illustration of alcohol drinks present at a childrens soccer game
Hyesu Lee
Hyesu Lee
Parenting

Should Alcohol Be Consumed At Kids' Events?

Maybe I'm being too harsh and judgmental.

“Hey, we are going out to the parking lot for Tito’s and lemonade if you want to join us.” I heard the voice whisper to me as he snuck away from the crowd of soccer moms and dads who surrounded us under the tent.

My jaw may have literally dropped as I turned around and offered a polite “No, thank you” to the dad who was part of our soccer team family. My blood was boiling and my mind racing. Seriously? This is ridiculous. I felt compelled to say or do something that would accurately portray my utter disgust at this secret, tailgating excursion that was so matter-of-factly presented to me.

It was smack in the middle of the day at a U12 youth soccer tournament, after all. Kids were everywhere. The weekend, or at least this part of the weekend, was supposed to be about this team of 16 — the 11- and 12-year-old girls who were working their butts off to win the annual Memorial Day Tournament. Why did these parents feel the need to add alcohol into the mix?

I had heard them discussing this idea the previous day, and, to be honest, I was frustrated with the tone of the conversation. The dads joked, “Oh, the only thing that could make this better is if we brought a cooler full of brewskis!” Apparently, everyone thought this was a fun, cute and totally acceptable idea. The moms responded with plans to imbibe, “I’m game. Who’s bringing the wine tomorrow?” They giggled as their heads fell slightly back and they threw their hands up in the air, laughing together at this well-concocted plan to bring alcohol to a children’s soccer tournament. I guess I just didn’t believe someone would actually act on this plan, because I found myself shocked when they did.

Why was I so annoyed? Was this truly any of my business? I guess it was nice that he invited me to join in? Maybe I was being too harsh and judgmental. Maybe the source of the problem was me and not the fact that parents were drinking at the child-centered event in the middle of the day. I didn’t trust my own reaction to this series of events, and deep down I knew it wasn’t my place to be the alcohol police. I took some deep breaths and tried to redirect my thoughts and calm my anger.

But I just couldn’t shake it. My anger and discomfort with the situation grew and suddenly it didn’t really matter if it was my business or not. Maybe I didn’t have to act on my emotions, but I certainly had to honor them and not dismiss them.

Because alcohol is my story. And it is my kids’ story, too. It is my past, present and future. Our story — my alcoholism — isn’t going anywhere, despite the fact that I have been sober for nearly six years.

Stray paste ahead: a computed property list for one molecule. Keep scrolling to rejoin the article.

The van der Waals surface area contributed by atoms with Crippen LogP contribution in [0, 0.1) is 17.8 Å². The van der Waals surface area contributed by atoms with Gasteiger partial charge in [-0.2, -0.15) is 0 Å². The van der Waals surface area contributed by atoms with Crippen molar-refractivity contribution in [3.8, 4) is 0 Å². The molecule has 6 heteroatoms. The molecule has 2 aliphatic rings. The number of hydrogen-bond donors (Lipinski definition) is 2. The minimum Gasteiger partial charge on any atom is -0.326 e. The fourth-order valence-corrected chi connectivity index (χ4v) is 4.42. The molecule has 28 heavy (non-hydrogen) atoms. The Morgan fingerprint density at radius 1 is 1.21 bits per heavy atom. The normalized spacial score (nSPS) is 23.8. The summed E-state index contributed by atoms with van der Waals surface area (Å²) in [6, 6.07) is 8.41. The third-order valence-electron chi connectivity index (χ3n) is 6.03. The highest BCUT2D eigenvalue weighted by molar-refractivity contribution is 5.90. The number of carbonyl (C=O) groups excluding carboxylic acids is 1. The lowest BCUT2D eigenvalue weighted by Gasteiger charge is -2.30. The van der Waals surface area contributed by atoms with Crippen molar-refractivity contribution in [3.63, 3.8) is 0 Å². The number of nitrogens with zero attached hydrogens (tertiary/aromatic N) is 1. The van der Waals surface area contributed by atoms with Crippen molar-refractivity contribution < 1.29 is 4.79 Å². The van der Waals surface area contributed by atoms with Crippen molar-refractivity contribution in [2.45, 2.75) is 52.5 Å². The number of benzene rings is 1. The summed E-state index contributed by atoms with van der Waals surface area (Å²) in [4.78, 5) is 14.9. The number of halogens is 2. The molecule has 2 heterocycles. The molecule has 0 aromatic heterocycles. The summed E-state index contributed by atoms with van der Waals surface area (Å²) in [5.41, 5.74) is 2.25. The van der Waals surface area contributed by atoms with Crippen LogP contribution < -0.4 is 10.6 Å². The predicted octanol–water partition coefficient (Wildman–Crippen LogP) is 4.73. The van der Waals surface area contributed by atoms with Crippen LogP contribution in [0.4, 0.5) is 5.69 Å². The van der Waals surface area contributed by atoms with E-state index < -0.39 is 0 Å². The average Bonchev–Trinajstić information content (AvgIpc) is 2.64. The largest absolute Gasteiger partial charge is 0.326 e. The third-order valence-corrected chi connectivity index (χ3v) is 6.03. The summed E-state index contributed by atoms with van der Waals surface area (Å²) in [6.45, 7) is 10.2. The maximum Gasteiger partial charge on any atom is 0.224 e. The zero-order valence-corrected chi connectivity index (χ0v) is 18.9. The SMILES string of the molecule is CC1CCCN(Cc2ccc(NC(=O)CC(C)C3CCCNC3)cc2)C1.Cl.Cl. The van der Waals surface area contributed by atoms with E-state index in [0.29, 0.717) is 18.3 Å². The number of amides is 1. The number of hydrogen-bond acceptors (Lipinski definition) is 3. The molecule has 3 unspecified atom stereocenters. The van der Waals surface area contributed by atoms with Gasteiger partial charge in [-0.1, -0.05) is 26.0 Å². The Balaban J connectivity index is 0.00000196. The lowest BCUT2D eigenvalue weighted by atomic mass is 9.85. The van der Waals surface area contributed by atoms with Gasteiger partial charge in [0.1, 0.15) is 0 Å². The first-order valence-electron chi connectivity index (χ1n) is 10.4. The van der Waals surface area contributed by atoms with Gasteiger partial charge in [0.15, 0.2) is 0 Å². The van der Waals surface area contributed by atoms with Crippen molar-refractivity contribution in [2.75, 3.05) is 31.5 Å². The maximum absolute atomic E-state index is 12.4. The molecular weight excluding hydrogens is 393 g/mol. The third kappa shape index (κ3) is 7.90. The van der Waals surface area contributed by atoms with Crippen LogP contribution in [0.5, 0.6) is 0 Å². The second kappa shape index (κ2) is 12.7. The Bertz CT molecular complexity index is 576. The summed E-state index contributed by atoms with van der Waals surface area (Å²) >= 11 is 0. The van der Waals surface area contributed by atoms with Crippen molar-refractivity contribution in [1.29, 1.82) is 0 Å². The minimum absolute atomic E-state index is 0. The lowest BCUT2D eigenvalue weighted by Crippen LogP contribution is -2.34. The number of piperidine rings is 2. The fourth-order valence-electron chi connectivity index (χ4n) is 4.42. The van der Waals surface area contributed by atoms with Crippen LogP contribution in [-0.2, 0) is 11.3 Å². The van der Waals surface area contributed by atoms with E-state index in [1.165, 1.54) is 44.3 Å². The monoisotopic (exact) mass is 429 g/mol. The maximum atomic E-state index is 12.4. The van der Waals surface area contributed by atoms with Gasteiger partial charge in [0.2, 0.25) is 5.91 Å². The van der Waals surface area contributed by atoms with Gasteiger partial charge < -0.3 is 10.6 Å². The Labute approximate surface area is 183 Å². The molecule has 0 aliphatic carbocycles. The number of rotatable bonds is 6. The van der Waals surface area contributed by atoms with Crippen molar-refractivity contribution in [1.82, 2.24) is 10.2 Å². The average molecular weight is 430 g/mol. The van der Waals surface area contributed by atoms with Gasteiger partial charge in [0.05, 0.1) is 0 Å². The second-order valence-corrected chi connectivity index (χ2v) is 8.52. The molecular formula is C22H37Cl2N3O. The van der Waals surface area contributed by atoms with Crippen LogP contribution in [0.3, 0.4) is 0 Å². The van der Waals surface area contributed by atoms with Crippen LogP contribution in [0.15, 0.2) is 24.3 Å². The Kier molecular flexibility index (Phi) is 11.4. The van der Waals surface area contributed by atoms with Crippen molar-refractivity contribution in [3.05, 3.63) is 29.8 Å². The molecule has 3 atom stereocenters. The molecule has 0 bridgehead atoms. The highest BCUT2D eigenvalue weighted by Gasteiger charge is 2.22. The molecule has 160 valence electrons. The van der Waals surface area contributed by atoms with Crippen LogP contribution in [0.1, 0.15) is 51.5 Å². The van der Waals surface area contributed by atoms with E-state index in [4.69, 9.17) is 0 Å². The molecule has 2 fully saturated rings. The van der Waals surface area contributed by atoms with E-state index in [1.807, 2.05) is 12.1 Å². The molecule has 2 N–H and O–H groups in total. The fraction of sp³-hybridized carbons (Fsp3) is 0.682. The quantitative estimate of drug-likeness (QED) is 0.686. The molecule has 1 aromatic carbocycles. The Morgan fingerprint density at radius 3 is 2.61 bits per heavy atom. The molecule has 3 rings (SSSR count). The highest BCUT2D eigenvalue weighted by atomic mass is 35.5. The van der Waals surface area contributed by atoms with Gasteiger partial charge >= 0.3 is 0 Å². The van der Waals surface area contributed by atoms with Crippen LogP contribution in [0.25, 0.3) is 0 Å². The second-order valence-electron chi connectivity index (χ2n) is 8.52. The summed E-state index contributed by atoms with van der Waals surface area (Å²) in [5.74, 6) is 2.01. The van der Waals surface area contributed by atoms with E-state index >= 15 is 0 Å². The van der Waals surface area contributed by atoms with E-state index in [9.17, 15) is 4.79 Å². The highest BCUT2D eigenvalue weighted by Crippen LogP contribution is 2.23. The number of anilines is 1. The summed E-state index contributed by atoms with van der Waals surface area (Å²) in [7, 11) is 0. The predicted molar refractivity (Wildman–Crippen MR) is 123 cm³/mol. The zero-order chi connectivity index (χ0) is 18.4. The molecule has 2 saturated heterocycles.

I used to sneak off and drink in parking lots and porta-potties and bathroom stalls at my children’s schools, but I was alone when I did it. The way I drank wasn’t cute or fun or acceptable. I couldn’t stop after one or two or seven. I drank anywhere and everywhere because I could not live or breathe without it. When you have a problem with alcohol, there is nothing cute or fun about sneaking out to drink during your daughter’s soccer game in the middle of the day. It isn’t met with laughter and giggles and hands in the air. It is met with handcuffs and ambulance rides to hospitals and the painful broken hearts of your children. The impact of this type of drinking lasts a lifetime, too. The memories of sadness and broken promises and the fear of it happening all over again stay fresh in a child’s mind for years. They may dissipate, but they also return as unwanted flashbacks triggered by something as minor as a familiar gas station or a picture on a cell phone.

Sobriety and Alcoholics Anonymous teach me that what other people do is none of my business and that I can’t control others, nor should I try. But here I am, months after this soccer tournament, still annoyed by the fact that so many parents joke about alcohol use and support the consumption of alcohol at children’s activities. I wish I could turn the other cheek and say, “Oh well, not my business.” But I can’t. I am still and probably always will be disturbed by parents drinking at soccer tournaments or parties. To me, alcohol will always be poison, and I am fully aware of its ability to ruin lives and destroy families. There are two types of people in this world — those who have a problem with alcohol and those who don’t. If someone has a problem with alcohol, there is absolutely nothing cute or funny or light-hearted about drinking at a children’s event. It is dangerous and sad and most likely a little lonely. And if you are one of the lucky ones who doesn’t have a problem with alcohol, then why, why, why do you need to bring it into your kid’s activities? Can’t you simply wait until you’re home at 6 p.m. and have your glass of wine with dinner?

Alcohol is a drug. Not to all, but to many. By the grace of God, I have accumulated nearly six years of consecutive sobriety. But alcohol is still a huge part of our story — and it always will be. We are still healing as a family, and I have to work really, really, really hard to protect my sobriety. I plan to do so every day of my life until the day I die, because this me — the new, sober me — is the one I love … and so do my kids.

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illustration of alcohol drinks present at a childrens soccer game
Hyesu Lee